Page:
service to many students in bringing so many of them together.
Some of them I have had from the Onondagas, but much less
from the .Mohawks, who have put the Dekanawida legends in
the front rank.

II is evident from these that eithei- Mr. Clark or his infor-
mants, confused two stories, told by two Indians at one time.
There is nothing surprising in that. I quote from the Canadian
story, in which, as so often in modern Indian tales, there are
European features. As, for instance, when al)out to stai't, Deka-
nawida gives tlu'm a sign to let them know at any time whether
111- is living or dead. If a certain tree is cut and blood flows
from it he luis lost his life.

III |)rei)arat ion for his mission to the Iroquois he made a white
stone canoe in whiidi to cross from the north shore of Lake
Ontai'io. and invited his mother and grandmother, in modern
style. lo come and see him off. "Then the grandmother said,

How are \(>u lioing to travel, since your canoe is made out of
stone' It will not Hoaf?' Then Dekanawida said, 'This will
he the first sign of Avonder that man will behold: a canoe made
out of stone will float. . . . Then he paddled away to
the eastward. ... In a few moments he disappeared out
of theii- sight."

"It lia|)|)ened that at that time a party of hunters had a
i-amp on the south side of the lake now known as Ontario, and
one of the party went toward the lake and stood on the bank of
the hil-c. and beheld the object coming toward him at a distance,


and the man could not understand what it was that was
approaching him-, shortly afterward he understood that it was
a canoe, and saAv a man in it, and the moving object was coming
directly towards where he stood, and when the man (it was
Dekanawida) reached the shore he came out of his boat and
cliinl:»ed up the bank.

"Then Dekanawida asked the man what had caused them to
be where they were, and the man answered and said: 'We are
here for a double object. We are hunting game for our living,
and also because there is a great strife in our settlement.' "

Dekanawida told them to go home. The Iva-rih-wi-yoh,
Good Tidings of Peace and Power, had come and strife had
ceased. The messenger of good tidings had come. Then came
a meeting with Ta-do-dah-ho, whom he commanded to return to
his home, and another with the Peace Queen, whose word was
law in all Indian troubles. Curiously enough she was called
Ji-kon-sa-se, the wild cat. though her peace measuies differed
from her name. Then he met Hiawatha, but the stories of their
first meeting do not agree.

As there is nothing to link the Onondaga chief with Canada
or even Lake Ontario, the coming of Dekanawida seems the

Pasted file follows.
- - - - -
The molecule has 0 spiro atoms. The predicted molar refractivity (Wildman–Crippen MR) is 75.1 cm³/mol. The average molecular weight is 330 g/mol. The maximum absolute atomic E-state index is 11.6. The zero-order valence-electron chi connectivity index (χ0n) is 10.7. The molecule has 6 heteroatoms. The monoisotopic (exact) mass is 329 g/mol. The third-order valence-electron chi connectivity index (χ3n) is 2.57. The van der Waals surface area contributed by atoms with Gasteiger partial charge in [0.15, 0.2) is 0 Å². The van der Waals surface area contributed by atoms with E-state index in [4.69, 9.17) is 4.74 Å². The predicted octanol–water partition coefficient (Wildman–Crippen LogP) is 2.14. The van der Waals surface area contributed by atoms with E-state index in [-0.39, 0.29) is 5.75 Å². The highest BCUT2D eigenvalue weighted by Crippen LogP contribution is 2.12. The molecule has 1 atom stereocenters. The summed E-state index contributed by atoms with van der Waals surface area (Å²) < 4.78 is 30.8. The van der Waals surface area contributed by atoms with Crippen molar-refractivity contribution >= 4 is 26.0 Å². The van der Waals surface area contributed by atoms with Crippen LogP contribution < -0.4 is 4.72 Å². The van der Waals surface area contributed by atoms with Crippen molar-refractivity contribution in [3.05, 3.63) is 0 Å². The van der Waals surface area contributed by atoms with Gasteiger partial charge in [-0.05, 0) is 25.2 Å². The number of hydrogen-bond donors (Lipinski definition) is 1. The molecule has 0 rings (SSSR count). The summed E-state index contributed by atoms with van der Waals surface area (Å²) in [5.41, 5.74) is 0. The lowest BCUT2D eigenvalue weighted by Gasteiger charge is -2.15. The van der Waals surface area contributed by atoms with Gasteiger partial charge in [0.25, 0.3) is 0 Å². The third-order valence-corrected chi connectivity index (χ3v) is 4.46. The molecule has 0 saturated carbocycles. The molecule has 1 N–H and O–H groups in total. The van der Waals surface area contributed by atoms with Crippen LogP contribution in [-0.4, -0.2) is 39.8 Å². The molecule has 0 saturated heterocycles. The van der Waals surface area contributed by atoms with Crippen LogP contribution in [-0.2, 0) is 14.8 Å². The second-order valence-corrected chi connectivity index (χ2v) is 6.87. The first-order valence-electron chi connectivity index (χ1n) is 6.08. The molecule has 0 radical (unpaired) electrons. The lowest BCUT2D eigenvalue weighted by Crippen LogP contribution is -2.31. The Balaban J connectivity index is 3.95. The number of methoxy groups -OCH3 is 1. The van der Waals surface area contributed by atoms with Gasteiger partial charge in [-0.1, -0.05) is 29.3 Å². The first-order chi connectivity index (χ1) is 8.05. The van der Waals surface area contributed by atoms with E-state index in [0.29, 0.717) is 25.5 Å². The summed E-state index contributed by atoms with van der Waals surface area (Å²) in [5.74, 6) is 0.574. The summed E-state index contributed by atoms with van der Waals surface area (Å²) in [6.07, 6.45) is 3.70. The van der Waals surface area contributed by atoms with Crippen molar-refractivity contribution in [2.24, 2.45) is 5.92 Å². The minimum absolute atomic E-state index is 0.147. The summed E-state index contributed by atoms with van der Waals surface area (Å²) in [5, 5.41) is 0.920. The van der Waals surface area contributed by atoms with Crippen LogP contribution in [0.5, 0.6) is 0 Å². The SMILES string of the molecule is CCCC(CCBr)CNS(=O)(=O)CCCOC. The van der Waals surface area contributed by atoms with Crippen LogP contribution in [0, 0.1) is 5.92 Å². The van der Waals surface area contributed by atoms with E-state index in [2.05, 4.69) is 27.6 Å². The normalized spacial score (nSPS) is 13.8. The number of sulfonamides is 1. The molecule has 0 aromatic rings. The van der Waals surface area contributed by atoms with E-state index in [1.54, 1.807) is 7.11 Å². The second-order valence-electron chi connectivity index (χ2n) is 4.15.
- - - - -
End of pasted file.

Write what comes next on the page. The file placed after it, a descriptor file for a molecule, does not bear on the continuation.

tirst story which Mr. Clark heard. All that passes before his
hero assumes the name of Hiawatha belongs to this.

In the second tale the heavenward flight and the celestial
music may ])e an embellishment or not, but may also have a
more prosaic explanation. Up to the first great council at
Cnondaga lake Hiawatha's home and affiliations had been with
the Onondagas. Because of his cordial reception by the
MohaAvks and of his friendship for their great chief, for a long
time his closest companion, he had now cast in his lot with
them and become a ^lohawk chief. As such his name is heard
in the great roll call of the condoling song. Historically
conditions were changed and it was natural that lie sl'.onld siu-'
a parting song, one of rejoicing because a great and glad task
was triumphantly ended. If he went down the lake in a white
canoe, all the better. And if we would know the words, here
are some of those actually sung at Onondaga in 1655, on another
peace occasion :

"Good news! good news indeed! It is all good, mv brother.


It is every way g-ood that we speak of peace together; that we
use sueh lieaveiily words. 01 the beautiful voice that thou hast,
my friend! O! the beautiful voice that I myself have! Farewell
'o wai': larcwell to its cruel hatchet. Long have we liecn insane,
ImiT licncel'orth we are brothers — brothers indeed. This day
tlie (ireat I'eac'C is made! Farewell to war; farewell to arms.
All we have now done — of every kind is in every way beautiful
and good." C'onld anything have been better for the completion
of tlic 'MJi-eat Peace"' of an earlier day?

Mr. Sehoolcraft had the manuscript of the story from Mr.
Clark and i)ublished it as his own, saying he had received the
tale from the Onondaga chiefs. Hence the quotations I have
made. While a fair authority on the w'estern Algonquins Mr.
Schoojci'aft ranks low on Ircxiuois themes antl no one would
think of ([noting him as an authority on New York matters.
Longfellow, however, had Hiawatha's name from him and used
western h-gends collected by him. With poetic license he added
new features, ignored or improved those he found, but all belong
to a distinct Lidian family, of a strange language, and have
nothing to do with the real man.

1 say the real man, for he was such, and an Onondaga chief
for som<- time. Li Dr. Horatio Hale's "Lawgiver of the Stone
Age," the subject is treated historically, as he had it from
Iroquois chiefs at Onondaga and elsewhere. To them the super-
natural finitnres were but picturesque additions. I think he
asci-ibed too nnich Avisdom and goodness to him, but the general
treatment of the subject is very good.

I (|U()te Dr. Hale's opinion, which is "that the justly
veui'i-ated author of this confederation, the far-famed Hiawatha,
Avas not. as some have thought, a mythological or a poetical
f-reation, hut really an al)original statesman and laAvmaker. a
personage as authentic and as admirable as Solon or Washington.

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Online LibraryWilliam Martin Beauchamp... The founders of the New York Iroquois league and its probable date → online text (page 1 of 3)